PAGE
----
Sushi is a Japanese dish consisting of raw fish served on rice. It has been around since the Edo period (1603-1867). Sushi is usually eaten as an appetizer or light meal.
There are different types of sushi depending on where it comes from. For example, California rolls are made with fresh tuna, avocado, cucumber, and mayonnaise. On the other hand, spicy tuna roll is made with spicy tuna, avocado, cucumbers, and mayonnaise.
Sushi is also known as nigiri because it is traditionally served on a piece of vinegared rice. The rice is placed on a plate and then topped with the ingredients. Have you ever had a strong desire for sushi but decided against it since a decent platter may be very costly? Don’t worry; almost everyone who isn’t a sushi chef believes that sushi is too costly. We’re talking about genuine, delicious sushi. We’re not talking about the knock-offs seen in supermarkets; they are within most people’s budgets. So, let’s have a look at why sushi is so costly!
The first reason is labor costs. Most restaurants charge high prices to cover their employees’ salaries. In fact, many chefs make more than $100 per hour.
This means that if your restaurant serves 100 customers, each customer will pay approximately $10.00. If there are only 10 tables, this amount can go up to $200.00. However, some places offer discounts during lunch hours. You should check out these offers before making reservations.
Sushi is costly because a decent roll of sushi requires a high level of ability from the chef. Apart from that, sushi ingredients are frequently of high quality and must occasionally be imported.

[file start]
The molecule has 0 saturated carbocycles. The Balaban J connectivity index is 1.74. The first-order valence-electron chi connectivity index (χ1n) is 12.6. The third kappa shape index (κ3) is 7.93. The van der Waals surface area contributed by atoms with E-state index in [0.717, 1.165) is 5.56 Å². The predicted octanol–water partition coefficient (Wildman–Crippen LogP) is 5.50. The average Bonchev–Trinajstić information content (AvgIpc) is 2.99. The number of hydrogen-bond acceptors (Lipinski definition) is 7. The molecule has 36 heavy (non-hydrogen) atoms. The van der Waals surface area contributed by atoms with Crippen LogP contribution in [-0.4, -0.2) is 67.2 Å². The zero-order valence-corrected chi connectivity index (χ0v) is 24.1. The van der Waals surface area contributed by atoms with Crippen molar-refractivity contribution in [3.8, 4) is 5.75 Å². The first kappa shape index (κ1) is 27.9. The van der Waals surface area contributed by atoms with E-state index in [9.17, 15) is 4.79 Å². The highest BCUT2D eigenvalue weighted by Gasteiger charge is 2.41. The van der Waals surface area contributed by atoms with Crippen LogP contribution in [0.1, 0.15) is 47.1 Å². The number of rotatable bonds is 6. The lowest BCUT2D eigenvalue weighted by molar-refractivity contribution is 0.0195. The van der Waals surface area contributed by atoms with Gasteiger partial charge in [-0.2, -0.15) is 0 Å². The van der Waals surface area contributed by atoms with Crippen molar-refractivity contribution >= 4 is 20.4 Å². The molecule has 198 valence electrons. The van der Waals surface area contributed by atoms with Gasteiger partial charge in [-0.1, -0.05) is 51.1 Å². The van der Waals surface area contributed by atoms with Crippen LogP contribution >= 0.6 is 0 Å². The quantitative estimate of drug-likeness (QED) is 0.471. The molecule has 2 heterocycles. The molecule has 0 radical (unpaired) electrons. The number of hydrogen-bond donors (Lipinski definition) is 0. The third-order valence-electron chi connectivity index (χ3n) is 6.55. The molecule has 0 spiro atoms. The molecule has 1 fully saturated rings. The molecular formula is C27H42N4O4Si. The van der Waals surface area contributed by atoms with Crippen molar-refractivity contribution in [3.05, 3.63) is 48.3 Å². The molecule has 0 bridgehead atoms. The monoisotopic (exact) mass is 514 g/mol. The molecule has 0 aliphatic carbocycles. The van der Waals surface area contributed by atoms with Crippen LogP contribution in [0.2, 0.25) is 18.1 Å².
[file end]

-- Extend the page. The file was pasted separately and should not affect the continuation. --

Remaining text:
A real, live person is rolling the sushi, preparing the rice and fish, and presenting it to you. Because it’s an ancient Japanese dish, expect the cooks to take considerable pleasure in their work. In fact, understanding the (brief) history of how sushi came to be can help us put things in context and comprehend things better.
In Japan, sushi was originally called "sushiman." This name refers to a man named Susumu Yamada who lived in Kyoto in the late 19th century. He invented what we now call sushi by combining two dishes: sashimi, which he ate every day, and kamaboko, which he used to wrap his mouth when eating sashimi.
In 1872, Yamada opened a shop selling both sashimi and kamaboko. His business grew quickly until one day while serving a customer, he noticed something unusual happening. A small shrimp rolled into a ball fell onto the table. When he picked it up, he discovered that it tasted like salmon roe. That discovery led him to create a new type of food – maki.